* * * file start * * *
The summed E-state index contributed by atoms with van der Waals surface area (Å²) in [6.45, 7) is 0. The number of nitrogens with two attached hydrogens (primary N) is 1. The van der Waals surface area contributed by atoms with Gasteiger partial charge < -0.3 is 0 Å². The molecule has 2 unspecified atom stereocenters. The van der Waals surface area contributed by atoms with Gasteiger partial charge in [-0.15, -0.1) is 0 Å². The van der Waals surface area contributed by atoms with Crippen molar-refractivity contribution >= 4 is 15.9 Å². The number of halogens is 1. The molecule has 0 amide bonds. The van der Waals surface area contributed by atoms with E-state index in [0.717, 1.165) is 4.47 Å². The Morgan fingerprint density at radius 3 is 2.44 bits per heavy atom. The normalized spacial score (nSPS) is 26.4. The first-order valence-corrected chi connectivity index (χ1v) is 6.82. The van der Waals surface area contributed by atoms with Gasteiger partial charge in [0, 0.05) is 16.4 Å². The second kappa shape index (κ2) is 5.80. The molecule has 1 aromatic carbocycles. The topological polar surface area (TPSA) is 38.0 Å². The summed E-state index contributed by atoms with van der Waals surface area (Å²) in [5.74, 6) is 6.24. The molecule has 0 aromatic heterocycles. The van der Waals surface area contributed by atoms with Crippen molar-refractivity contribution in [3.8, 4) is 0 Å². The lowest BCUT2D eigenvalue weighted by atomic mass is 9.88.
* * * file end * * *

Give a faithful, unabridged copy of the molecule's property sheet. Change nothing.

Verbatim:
The summed E-state index contributed by atoms with van der Waals surface area (Å²) in [6.45, 7) is 0. The number of nitrogens with two attached hydrogens (primary N) is 1. The van der Waals surface area contributed by atoms with Gasteiger partial charge < -0.3 is 0 Å². The molecule has 2 unspecified atom stereocenters. The van der Waals surface area contributed by atoms with Gasteiger partial charge in [-0.15, -0.1) is 0 Å². The van der Waals surface area contributed by atoms with Crippen molar-refractivity contribution >= 4 is 15.9 Å². The number of halogens is 1. The molecule has 0 amide bonds. The van der Waals surface area contributed by atoms with E-state index in [0.717, 1.165) is 4.47 Å². The Morgan fingerprint density at radius 3 is 2.44 bits per heavy atom. The normalized spacial score (nSPS) is 26.4. The first-order valence-corrected chi connectivity index (χ1v) is 6.82. The van der Waals surface area contributed by atoms with Gasteiger partial charge in [0, 0.05) is 16.4 Å². The second kappa shape index (κ2) is 5.80. The molecule has 1 aromatic carbocycles. The topological polar surface area (TPSA) is 38.0 Å². The summed E-state index contributed by atoms with van der Waals surface area (Å²) in [5.74, 6) is 6.24. The molecule has 0 aromatic heterocycles. The van der Waals surface area contributed by atoms with Crippen molar-refractivity contribution in [3.8, 4) is 0 Å². The lowest BCUT2D eigenvalue weighted by atomic mass is 9.88.